8th World Congress in Biomechanics Talk given at a conference Keynote: Assessing the Tensional State of Fibronectin Fibers at the Organ Level: Healthy Tissues versus Tumor Stroma 08.07.2018 Dublin, Iran Vogel Viola;
Forces in cancer: interdisciplinary approaches in tumour mechanobiology Talk given at a conference Assessing the tensional state of fibronectin fibres in cancer stroma 19.06.2018 London, Great Britain and Northern Ireland Vogel Viola;
Young Researchers in Life Sciences 2018, Paris Talk given at a conference Medical Technologies Inspired by Bacteria 04.05.2018 Paris, France Vogel Viola;
Nerem Lecture: 2018 Regenerative Medicine Workshop, Synergizing Science, Engineering, and Clinical Translation Talk given at a conference Nerem Lecture “Unravelling the secrets of how the Mechanobiology of Extracellular Matrix Regulates Cell and Tissue Functions” 21.03.2018 Charleston, United States of America Vogel Viola;
Multiscale Mechanochemistry & Mechanobiology from Molecular mechanisms to smart Materials Talk given at a conference Mechanobiology of Extracellular Matrix: from cells to organs 18.10.2017 Berlin, Germany Vogel Viola;


Associated projects

Number Title Start Funding scheme
183525 From Cells to Tissues: A lattice light sheet microscope to improve spatiotemporal resolution 01.10.2019 R'EQUIP
156931 Mechanotransduction processes, from the cell periphery to the nucleus, in 2D versus 3D microenvironments 01.10.2014 Interdisciplinary projects
170112 Acronym: Angio-Fib - How pericellular matrix orchestrates the angiogenic-to-fibrotic transition 01.11.2016 Project funding (Div. I-III)

Abstract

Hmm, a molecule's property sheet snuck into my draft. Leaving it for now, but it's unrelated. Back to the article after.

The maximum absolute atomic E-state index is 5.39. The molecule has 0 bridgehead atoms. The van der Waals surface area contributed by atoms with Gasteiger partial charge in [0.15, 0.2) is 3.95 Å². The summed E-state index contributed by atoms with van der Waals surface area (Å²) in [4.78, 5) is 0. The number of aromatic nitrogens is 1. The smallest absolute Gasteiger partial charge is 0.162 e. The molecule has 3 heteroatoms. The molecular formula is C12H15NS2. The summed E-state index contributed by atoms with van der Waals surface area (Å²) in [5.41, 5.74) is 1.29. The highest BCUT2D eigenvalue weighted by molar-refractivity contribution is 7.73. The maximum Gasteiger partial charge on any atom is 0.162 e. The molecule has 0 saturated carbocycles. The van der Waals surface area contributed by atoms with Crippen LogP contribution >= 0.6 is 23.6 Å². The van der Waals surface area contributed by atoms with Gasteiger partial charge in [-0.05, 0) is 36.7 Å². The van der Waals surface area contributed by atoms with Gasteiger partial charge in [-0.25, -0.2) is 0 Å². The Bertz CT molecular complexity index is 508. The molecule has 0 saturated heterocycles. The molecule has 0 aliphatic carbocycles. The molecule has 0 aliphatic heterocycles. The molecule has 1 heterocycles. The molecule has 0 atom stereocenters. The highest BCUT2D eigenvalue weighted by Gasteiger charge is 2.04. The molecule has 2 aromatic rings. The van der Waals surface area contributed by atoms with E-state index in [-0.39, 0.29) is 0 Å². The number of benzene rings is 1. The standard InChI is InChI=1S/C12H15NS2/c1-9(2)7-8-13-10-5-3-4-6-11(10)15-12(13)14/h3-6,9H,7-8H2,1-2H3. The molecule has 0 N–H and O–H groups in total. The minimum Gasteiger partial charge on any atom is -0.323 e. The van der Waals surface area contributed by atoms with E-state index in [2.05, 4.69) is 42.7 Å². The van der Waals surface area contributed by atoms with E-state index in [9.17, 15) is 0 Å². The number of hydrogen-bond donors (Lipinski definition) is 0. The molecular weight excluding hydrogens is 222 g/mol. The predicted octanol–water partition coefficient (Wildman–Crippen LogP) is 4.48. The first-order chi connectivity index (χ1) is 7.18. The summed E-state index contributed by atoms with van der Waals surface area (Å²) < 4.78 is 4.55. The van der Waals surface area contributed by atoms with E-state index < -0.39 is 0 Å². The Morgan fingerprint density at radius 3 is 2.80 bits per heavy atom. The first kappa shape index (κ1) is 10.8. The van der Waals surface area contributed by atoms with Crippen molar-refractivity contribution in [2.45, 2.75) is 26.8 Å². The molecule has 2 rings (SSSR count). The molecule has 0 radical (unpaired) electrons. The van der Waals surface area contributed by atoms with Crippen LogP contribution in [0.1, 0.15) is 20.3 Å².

Major extracellular matrix (ECM) remodeling accompanies disease progression of many organs, including cancer, yet how the feedback between ECM and cells (and vice versa) drives these transformations remains unknown. This is at least in part due to the lack of probes to either measure cell traction forces in living tissues or the mechanical strain of ECM fibers. Since no technique exists today to diagnose early fibrotic tissue transformations, introducing new nanoscale sensors that can probe the tensional state of ECM fibers (i.e. their strain), once validated, opens the door for exploitation of the most promising candidates as diagnostic or therapeutic tools. The ECM protein fibronectin (FN) is at the center stage directing early development, wound healing, but also during pathological tissue transformations in fibrosis and cancer. Our aim is to learn how the tensile state of ECM fibrils controls cells and tissue functions, how this is altered during disease and whether or not this drives disease progression. Our recent discovery of reliable peptide probes that can visualize and distinguish for the first time between relaxed and stretched FN fibers in histological tissues sections defines a major step forward to achieving this goals. After this breakthrough, the goal of this proposal is to first clarify whether the occurrence of relaxed versus total FN fibers plays a significant role in regulating tissue homeostasis versus pathological states of the ECM (Aim 1). We will thereby mostly focus on biomarkers known to drive fibrosis and tumor progression. Next and since nothing is known how the tensile state of FN fibers relates to the upregulation of these biomarkers, we will develop a mechanistic understanding using in vitro 3D microtissues (Aim 2). Their bottom-up assembly will allow us to control and fine-tune the multifaceted parameters known to be involved in disturbing the equilibrium in tissue homeostasis towards pathological disorders of the ECM. Based on the outcome of the studies in Aims 1&2, we plan to further confirm our derived hypothesis using mouse models and conduct pharmaceutical inhibitor. Depending on the outcomes of the studies in Aims 1&2, we will go back to mouse models to test derived hypotheses with the help of pharmaceutical inhibitors of essential tension-regulated signaling pathways (Aim 3). Our long-term goal is to utilize the knowledge gained to develop novel diagnostic and therapeutic therapies to address diseases such as fibrosis and cancer, however to get into the clinic, we first need to lay the basic science foundations that are essential for their translation as proposed here. Filling this knowledge gap will impact many disciplines, from cell biology to medicine and the pharma industry. The impact of the proposed study thus goes far beyond the mapping of the tensional states of FN fibers. Our peptides are promising candidates as diagnostic tools or to deliver therapeutic payloads, particularly as fibrotic diseases are progressive and ultimately lead to the loss of vital organ functions, early diagnosis is essential to intervene early. These experiments will also allow us to assess the predictive value of our microtissue platforms by mimicking disease outcomes using a well-defined set of tunable parameters, including inhibitors to tune signaling pathways that are likely involved in sensing the tensional state of FN fibers and the downstream nuclear transcription factors and target genes. If good correlations between microtissue and organ sections can be found, this has far reaching consequences as they can then be utilized in general as well-controlled 3D in vitro test screening platforms for drugs.Taken together, investing into the development of new technologies will not only allow major new insights into the mechano-regulation of ECM, but is also important in Medicine.